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How to find car noises while driving the car.

How to find car noises while driving the car.

It's hard to find squeaks and rattles in a vehicle's steering, suspension or uni-body when the noise only occurs when driving. Prior to using an electronic listening device like the Steelman Chassis Ear, determine the general location of the noise and under what conditions the noise presents itself. A lot of times there could be multiple noises from vehicles. If working on your own vehicle you are well aware of the noise you're concerned with. If working on someone else's car, it's best to have the tech go on a test drive with the customer and verify the specific noise they're concerned with. Many times the customer will know exactly what driving conditions are needed to duplicate the noise. If the noise cannot be duplicated by the customer, they cannot expect a technician to find the phantom noise. If they can duplicate the noise, the problem will be much easier to identify. Many experienced techs and service writers for that matter can identify common problems, just by hearing a noise. Other noises that are not as common may need to be checked with the Chassis Ears.

A simple mechanic's stethoscope is a useful tool but it does have limitations. The stethoscope cannot be used while the car is being driven in the parking lot or down the road. A specialty tool that can be used while the vehicle is moving, is the is the STEELMAN PRO 60491 ChassisEAR 2. It has six microphones with clips and wires that can be attached to various components in the area of the noise. By listening with the headphones and turning the selector to isolate each of the microphones one by one, the noise can be pinpointed saving a lot of time. The channel that picks up the most noise is noted by color code to help pinpoint the source of the noise. One drawback with this design is having to route the wires through the window, under the vehicle, around exhaust and moving parts of the drive-train. The chance of damaging the wires with this model is high and the set up time to prevent damage to the wires can be time consuming.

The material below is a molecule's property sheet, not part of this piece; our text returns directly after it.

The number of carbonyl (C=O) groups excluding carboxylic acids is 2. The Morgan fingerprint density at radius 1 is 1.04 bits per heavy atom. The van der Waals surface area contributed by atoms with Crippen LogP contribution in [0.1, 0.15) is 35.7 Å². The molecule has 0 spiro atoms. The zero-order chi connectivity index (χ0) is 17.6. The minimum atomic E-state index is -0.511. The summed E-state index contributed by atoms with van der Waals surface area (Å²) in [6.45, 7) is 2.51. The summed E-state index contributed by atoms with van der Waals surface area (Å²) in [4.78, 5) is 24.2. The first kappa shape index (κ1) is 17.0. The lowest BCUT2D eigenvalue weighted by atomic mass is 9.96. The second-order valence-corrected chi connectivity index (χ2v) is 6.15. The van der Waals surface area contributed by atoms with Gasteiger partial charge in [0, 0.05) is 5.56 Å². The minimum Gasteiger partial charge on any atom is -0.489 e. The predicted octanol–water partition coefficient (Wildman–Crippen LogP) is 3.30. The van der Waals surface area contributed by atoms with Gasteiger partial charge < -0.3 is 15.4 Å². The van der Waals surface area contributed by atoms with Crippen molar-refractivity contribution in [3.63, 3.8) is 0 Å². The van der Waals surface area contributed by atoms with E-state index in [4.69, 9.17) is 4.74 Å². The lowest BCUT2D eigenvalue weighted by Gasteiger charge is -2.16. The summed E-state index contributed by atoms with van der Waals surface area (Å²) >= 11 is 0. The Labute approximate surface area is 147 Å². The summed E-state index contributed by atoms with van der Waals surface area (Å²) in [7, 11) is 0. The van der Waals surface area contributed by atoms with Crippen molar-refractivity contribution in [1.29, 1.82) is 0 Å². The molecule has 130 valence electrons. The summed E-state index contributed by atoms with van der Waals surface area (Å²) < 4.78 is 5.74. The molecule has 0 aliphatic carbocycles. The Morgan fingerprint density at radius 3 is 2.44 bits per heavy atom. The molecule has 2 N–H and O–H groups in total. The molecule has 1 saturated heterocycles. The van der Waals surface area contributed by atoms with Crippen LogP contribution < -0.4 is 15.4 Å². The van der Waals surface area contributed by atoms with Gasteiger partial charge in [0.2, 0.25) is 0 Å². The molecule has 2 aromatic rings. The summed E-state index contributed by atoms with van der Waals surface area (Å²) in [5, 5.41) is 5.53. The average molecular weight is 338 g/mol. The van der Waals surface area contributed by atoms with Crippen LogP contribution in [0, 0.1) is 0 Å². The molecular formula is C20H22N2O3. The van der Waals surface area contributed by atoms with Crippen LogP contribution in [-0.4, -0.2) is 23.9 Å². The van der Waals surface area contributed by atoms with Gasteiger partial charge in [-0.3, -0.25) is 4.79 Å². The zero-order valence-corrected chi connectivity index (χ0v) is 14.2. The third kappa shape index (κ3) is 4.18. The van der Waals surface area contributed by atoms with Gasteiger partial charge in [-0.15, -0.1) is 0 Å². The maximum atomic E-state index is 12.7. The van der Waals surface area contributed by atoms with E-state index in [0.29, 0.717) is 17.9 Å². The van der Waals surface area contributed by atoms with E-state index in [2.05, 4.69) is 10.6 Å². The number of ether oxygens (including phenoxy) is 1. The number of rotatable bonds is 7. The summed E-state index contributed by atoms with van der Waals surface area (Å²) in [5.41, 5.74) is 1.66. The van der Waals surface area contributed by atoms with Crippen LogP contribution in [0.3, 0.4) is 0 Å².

The JS60635 wireless chassis ears has four numbered wireless microphones, since there are no wires to run, there is reduced set up time and less chance of damaging the listening device components. Care still needs to be taken with either set of chassis ears. It is necessary for safety, to have someone else driving the car to duplicate the noise while the technician monitors the chassis ears.

Additional Tips

1. Look for rust stains that may indicate worn bushings or loose bolts or components. The metal sleeve of a bushing needs to be stationary, if it moves it will be noisy.

2. Look for TSB's (Technical Service Bulletins) that may have been issued by the car manufacturer. Sometimes additional spot welds are required to the uni-body or updated parts are designed to remedy a noise.

3. Look for signs of a previous impact. Mis-aligned or damaged uni-bodies may be the source of creaking noises, especially if the vehicle has been involved in an accident.

4. Check the torque on every bolt possible, find a loose nut and the fix may be really easy! Suspension and steering bolts are the obvious ones to check. I once found loose bolts on a panel behind the rear seat back. The panel went between the rear strut towers. The bolts were just slightly loose, but created a noise on turns that several shops could not find.

5. Check for loose articles. "Loose articles" could include a jack in the trunk, a car battery causing a thump on an abrupt stop or turn, a pair of sunglasses rattling in the console. I once found a metal wire hook hanging on the rearview mirror, that creaked at every stop. 

With common sense, a logical approach and using the right tools, finding noises and performing related repairs can be profitable and make customers very happy.

8th Sep 2021 DennisB

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